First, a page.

But temptation is not really an evil thing. Interestingly, we are most often tempted by good things. Look at the temptations placed before Jesus in his desert time.
"If you are the Son of God, command this stone to become a loaf of bread."
"To you I will give their glory and all this authority." Of course there is a sting in the tail of that one.
"Throw yourself down from here, for it is written, 'God will command his angels concerning you, to protect you'."
I recall a powerful scene in the French-Canadian film, Jesus of Montreal. After the Jesus character had been taken to court for unruly behaviour, the young well-dressed lawyer walks with him out of the courtroom with his arm over his shoulder. They stand in front of a window high above Montreal and the stylish, suave lawyer says to the man who has been playing the character of Jesus in a passion play, "If you stay with me, one day this could all be yours". I recall something I read somewhere that goes like this, Satan comes not in beggars rags but dressed in finery with rings of gold.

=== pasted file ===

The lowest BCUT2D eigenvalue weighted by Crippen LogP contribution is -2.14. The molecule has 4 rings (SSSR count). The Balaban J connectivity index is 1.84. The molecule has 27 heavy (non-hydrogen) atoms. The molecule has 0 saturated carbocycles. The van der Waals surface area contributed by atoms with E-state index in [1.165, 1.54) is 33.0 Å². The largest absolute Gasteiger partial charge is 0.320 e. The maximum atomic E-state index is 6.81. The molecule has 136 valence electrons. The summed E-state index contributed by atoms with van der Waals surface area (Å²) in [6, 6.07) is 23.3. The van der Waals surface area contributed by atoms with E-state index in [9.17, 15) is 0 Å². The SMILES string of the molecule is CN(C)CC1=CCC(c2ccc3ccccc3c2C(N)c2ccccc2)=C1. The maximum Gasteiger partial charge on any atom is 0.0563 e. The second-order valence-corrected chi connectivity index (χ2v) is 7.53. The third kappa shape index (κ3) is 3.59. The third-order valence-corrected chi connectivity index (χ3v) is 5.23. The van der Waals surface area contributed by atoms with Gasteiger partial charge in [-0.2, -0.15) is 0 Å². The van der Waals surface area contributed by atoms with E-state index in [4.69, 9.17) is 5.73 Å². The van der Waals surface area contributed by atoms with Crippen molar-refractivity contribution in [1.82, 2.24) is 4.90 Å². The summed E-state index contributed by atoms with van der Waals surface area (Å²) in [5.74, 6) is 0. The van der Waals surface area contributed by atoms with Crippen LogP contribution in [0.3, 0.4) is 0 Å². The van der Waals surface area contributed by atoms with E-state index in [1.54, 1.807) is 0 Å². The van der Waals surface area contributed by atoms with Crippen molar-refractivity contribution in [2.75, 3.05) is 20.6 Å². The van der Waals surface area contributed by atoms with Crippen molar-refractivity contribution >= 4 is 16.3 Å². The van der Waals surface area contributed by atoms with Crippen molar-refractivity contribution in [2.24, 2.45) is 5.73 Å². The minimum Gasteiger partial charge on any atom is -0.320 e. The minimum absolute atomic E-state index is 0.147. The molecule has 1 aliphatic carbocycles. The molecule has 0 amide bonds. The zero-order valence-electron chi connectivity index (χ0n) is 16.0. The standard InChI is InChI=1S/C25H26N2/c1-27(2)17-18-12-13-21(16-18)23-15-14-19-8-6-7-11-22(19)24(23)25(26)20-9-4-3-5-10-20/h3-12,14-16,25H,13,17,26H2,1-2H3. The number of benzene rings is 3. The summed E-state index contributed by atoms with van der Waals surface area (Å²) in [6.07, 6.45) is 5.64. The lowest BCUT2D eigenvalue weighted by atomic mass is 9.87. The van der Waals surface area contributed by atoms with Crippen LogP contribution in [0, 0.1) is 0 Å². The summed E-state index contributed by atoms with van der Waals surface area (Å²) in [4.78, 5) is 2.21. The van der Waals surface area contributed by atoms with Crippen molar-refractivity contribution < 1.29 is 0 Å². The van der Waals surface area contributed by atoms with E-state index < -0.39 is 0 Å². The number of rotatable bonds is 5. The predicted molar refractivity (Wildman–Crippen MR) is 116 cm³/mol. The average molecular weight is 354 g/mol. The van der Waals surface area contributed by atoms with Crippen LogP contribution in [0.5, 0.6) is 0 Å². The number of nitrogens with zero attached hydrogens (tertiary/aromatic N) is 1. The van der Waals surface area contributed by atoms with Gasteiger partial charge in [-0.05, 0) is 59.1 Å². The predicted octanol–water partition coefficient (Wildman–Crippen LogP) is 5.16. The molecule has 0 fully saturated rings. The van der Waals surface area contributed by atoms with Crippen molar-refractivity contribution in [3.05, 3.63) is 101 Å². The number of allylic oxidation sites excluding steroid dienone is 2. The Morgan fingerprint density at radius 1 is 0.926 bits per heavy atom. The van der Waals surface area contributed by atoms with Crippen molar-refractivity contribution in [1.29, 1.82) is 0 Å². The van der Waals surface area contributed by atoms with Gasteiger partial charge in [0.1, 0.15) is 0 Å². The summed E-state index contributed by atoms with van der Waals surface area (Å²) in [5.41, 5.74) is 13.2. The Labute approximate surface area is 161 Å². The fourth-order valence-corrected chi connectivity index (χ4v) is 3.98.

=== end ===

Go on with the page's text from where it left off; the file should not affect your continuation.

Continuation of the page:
Jesus recent experience at his river baptism or, as we considered last week, the vision of glory that touched him on the Mount of Transfiguration, may have inflated his ego. These high experiences may have blinded him to his true self and his true mission and inflated a false self that was built on flattery and false promises. A good friend of mine was fond of saying, "Chris, flattery is a most wonderful thing, but never breathe it in too deeply." So these tests in the wilderness were important for Jesus to live fully into his life and calling.
Thats why we need, as Jesus did, what I call desert time. This may be more a desert time of the soul, rather than an experience of the desert. But I dont think there is a substitute for spending time in the real desert, in the real outback. And also this time in the desert wasnt a punishment for Jesus; he was led there by Gods spirit. It was a time for considered reflection. And I suspect, while I am trying to say this without a judgemental tone, few of us reflect very deeply on our faith; on our relationships; on our values; on our actions and their effect upon other people and our way of being in the world.